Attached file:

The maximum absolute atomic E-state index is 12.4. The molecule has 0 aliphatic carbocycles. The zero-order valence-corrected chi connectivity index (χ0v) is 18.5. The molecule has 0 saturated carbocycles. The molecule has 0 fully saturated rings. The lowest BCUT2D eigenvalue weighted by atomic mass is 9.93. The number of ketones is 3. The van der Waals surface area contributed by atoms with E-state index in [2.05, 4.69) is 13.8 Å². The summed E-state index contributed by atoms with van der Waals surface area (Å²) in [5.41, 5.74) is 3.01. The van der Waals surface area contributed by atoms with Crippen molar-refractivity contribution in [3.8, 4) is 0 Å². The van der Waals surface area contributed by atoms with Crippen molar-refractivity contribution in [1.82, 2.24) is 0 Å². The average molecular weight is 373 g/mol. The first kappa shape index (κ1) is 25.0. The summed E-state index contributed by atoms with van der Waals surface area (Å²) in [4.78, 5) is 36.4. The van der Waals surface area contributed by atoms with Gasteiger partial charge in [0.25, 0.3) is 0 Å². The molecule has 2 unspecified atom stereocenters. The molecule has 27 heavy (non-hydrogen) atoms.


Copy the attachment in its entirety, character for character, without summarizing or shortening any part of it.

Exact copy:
The maximum absolute atomic E-state index is 12.4. The molecule has 0 aliphatic carbocycles. The zero-order valence-corrected chi connectivity index (χ0v) is 18.5. The molecule has 0 saturated carbocycles. The molecule has 0 fully saturated rings. The lowest BCUT2D eigenvalue weighted by atomic mass is 9.93. The number of ketones is 3. The van der Waals surface area contributed by atoms with E-state index in [2.05, 4.69) is 13.8 Å². The summed E-state index contributed by atoms with van der Waals surface area (Å²) in [5.41, 5.74) is 3.01. The van der Waals surface area contributed by atoms with Crippen molar-refractivity contribution in [3.8, 4) is 0 Å². The van der Waals surface area contributed by atoms with Crippen molar-refractivity contribution in [1.82, 2.24) is 0 Å². The average molecular weight is 373 g/mol. The first kappa shape index (κ1) is 25.0. The summed E-state index contributed by atoms with van der Waals surface area (Å²) in [4.78, 5) is 36.4. The van der Waals surface area contributed by atoms with Gasteiger partial charge in [0.25, 0.3) is 0 Å². The molecule has 2 unspecified atom stereocenters. The molecule has 27 heavy (non-hydrogen) atoms.